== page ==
“If you develop pain, tenderness, swelling, warmth and/or redness in your legs during a flight, those may be signs of a deep vein thrombosis or blood clot,” said Favini. “If you have more than one or many of those symptoms, it becomes more likely that you’re experiencing a clot.”

(Photo by Jasmin Merdan / Getty Images)
Pay attention to the sensations in your legs during a flight to be safe. (Photo by Jasmin Merdan / Getty Images)

The other thing to look out for, according to Favini, is the rapid onset of shortness of breath. This can be a sign that a clot has formed in, or traveled to, your lungs. “If you’re experiencing these symptoms, especially shortness of breath, let the staff on your airplane know right away,” said Favini.

How to Prevent a Blood Clot

So, now you know what to look out for if you’re developing a blood clot. But, there are certain critical steps you can take to avoid one in the first place.

“Drink lots of fluids, but not with caffeine, which makes you pee more so [there’s] less fluid in your blood and it gets sticky [and] clots,. And avoid alcohol,” said Oz. “Then move around every two hours and move [your] feet like stepping on a gas pedal more frequently.”

Featured photo by katso80 / Getty Images.

Know before you go.

News and deals straight to your inbox every day.

2018 TPG Award Winner: Mid-Tier Card of the Year
Chase Sapphire Preferred® Card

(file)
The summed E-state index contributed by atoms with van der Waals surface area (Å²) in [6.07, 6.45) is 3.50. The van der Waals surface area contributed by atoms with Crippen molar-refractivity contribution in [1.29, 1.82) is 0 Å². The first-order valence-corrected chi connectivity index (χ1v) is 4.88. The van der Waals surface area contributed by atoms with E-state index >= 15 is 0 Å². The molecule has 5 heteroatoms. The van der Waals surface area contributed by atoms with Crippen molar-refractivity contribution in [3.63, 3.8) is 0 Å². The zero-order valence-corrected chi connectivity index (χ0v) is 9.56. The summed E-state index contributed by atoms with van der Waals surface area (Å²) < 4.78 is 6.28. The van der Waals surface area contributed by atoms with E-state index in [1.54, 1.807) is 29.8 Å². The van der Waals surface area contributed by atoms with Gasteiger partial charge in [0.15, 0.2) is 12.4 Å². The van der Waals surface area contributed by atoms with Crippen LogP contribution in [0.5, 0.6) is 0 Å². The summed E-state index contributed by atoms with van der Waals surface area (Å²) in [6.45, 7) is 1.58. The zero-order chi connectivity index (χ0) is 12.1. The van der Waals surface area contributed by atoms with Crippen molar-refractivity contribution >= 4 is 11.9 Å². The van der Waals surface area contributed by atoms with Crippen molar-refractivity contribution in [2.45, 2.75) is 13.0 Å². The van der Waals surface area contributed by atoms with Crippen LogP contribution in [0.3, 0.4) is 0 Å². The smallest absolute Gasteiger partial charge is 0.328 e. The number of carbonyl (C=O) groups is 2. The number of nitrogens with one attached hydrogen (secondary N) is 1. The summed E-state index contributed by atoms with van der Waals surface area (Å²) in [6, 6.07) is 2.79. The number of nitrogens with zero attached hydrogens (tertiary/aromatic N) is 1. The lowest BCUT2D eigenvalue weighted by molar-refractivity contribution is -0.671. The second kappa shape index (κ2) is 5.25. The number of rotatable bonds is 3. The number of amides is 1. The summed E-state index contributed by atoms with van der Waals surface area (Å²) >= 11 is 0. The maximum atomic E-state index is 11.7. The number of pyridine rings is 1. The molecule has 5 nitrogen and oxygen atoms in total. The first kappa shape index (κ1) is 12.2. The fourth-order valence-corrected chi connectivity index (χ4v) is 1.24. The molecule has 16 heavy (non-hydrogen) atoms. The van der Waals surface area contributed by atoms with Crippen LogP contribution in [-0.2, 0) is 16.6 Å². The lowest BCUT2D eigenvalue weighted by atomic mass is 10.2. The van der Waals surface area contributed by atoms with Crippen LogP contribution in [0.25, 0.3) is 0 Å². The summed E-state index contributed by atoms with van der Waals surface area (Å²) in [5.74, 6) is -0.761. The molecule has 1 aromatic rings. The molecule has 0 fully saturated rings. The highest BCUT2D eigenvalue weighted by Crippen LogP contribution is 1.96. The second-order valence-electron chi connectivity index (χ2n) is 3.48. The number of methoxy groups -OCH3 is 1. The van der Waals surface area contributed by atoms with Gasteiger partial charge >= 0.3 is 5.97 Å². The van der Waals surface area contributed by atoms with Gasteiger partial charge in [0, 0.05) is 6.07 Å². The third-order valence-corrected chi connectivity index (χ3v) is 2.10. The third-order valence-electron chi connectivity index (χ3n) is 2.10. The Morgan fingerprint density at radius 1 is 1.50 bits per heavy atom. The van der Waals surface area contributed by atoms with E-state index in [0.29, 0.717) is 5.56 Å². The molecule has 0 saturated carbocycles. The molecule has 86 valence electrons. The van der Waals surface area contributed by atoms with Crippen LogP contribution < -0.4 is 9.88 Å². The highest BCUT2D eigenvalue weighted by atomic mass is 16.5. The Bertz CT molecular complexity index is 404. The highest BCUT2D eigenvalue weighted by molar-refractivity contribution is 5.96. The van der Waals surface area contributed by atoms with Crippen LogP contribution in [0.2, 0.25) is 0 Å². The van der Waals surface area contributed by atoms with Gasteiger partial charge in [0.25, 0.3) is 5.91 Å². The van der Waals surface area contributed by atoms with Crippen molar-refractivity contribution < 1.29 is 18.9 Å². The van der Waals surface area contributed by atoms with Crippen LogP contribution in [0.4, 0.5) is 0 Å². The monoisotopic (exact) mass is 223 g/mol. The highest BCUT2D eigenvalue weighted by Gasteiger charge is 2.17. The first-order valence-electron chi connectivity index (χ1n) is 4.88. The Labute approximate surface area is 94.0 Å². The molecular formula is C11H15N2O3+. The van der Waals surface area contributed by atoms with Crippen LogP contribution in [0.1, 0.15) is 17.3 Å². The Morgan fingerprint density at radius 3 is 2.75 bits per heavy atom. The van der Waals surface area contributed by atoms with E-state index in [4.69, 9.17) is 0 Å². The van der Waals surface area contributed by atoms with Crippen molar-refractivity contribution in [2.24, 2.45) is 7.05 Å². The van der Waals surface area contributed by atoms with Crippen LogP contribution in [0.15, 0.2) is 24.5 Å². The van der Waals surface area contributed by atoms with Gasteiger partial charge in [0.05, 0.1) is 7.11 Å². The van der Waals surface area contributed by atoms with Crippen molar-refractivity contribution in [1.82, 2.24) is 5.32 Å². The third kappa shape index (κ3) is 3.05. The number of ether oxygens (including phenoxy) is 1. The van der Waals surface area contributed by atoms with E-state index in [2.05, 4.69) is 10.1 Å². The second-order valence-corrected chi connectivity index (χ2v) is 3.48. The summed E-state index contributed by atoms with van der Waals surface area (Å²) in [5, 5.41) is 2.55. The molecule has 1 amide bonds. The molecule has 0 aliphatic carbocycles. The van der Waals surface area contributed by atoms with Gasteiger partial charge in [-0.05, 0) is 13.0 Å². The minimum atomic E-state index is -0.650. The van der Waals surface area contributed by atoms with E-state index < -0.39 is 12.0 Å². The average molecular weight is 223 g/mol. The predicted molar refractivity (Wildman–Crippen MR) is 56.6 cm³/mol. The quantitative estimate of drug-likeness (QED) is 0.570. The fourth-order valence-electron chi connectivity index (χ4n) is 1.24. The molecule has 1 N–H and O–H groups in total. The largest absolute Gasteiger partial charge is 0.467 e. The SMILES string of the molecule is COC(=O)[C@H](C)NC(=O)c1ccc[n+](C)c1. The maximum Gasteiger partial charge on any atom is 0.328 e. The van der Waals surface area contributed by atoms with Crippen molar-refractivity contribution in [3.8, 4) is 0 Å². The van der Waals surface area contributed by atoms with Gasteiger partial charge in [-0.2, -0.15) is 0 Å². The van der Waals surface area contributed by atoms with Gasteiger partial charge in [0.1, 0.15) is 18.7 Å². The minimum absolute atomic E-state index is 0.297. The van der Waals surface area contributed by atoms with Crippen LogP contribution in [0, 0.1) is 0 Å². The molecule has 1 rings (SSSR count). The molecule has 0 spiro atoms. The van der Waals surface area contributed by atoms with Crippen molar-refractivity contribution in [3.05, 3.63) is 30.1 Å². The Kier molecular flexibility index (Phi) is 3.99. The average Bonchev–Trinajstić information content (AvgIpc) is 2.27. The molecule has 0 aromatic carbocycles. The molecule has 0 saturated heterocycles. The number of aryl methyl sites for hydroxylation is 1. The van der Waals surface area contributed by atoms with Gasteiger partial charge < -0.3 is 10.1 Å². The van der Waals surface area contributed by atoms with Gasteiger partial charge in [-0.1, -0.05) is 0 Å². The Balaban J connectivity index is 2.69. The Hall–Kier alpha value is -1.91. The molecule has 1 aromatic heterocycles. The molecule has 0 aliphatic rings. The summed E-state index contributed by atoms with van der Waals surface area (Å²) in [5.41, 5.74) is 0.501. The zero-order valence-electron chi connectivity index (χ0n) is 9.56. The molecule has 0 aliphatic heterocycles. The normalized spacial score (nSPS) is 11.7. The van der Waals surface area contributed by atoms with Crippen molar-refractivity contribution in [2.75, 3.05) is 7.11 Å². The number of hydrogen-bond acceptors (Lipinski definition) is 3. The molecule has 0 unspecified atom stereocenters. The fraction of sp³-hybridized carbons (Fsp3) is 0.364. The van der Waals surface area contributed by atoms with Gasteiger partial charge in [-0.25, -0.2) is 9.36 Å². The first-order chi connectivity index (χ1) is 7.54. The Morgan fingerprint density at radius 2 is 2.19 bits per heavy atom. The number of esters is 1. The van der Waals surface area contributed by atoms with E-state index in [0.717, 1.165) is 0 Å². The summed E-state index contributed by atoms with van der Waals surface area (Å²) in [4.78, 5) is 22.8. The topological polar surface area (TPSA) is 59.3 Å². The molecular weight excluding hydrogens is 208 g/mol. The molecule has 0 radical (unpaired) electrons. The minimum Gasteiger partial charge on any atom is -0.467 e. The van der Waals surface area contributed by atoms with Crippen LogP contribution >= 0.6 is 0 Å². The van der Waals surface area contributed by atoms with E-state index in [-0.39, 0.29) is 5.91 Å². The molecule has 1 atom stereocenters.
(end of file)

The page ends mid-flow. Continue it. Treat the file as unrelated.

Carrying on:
NEW INCREASED OFFER: 60,000 Points

TPG'S BONUS VALUATION*: $1,200

CARD HIGHLIGHTS: 2X points on all travel and dining, points transferrable to over a dozen travel partners

*Bonus value is an estimated value calculated by TPG and not the card issuer. View our latest valuations here.

Apply Now
More Things to Know
  • Earn 60,000 bonus points after you spend $4,000 on purchases in the first 3 months from account opening. That's $750 toward travel when you redeem through Chase Ultimate Rewards®
  • Chase Sapphire Preferred named "Best Credit Card for Flexible Travel Redemption" - Kiplinger's Personal Finance, June 2018
  • 2X points on travel and dining at restaurants worldwide & 1 point per dollar spent on all other purchases.
  • No foreign transaction fees
  • 1:1 point transfer to leading airline and hotel loyalty programs
  • Get 25% more value when you redeem for airfare, hotels, car rentals and cruises through Chase Ultimate Rewards. For example, 60,000 points are worth $750 toward travel
  • No blackout dates or travel restrictions - as long as there's a seat on the flight, you can book it through Chase Ultimate Rewards
Intro APR on Purchases
N/A
Regular APR
18.24% - 25.24% Variable
Annual Fee
$95
Balance Transfer Fee
Either $5 or 5% of the amount of each transfer, whichever is greater.
Recommended Credit
Excellent/Good

Editorial Disclaimer: Opinions expressed here are the author’s alone, not those of any bank, credit card issuer, airlines or hotel chain, and have not been reviewed, approved or otherwise endorsed by any of these entities.

Disclaimer: The responses below are not provided or commissioned by the bank advertiser. Responses have not been reviewed, approved or otherwise endorsed by the bank advertiser. It is not the bank advertiser’s responsibility to ensure all posts and/or questions are answered.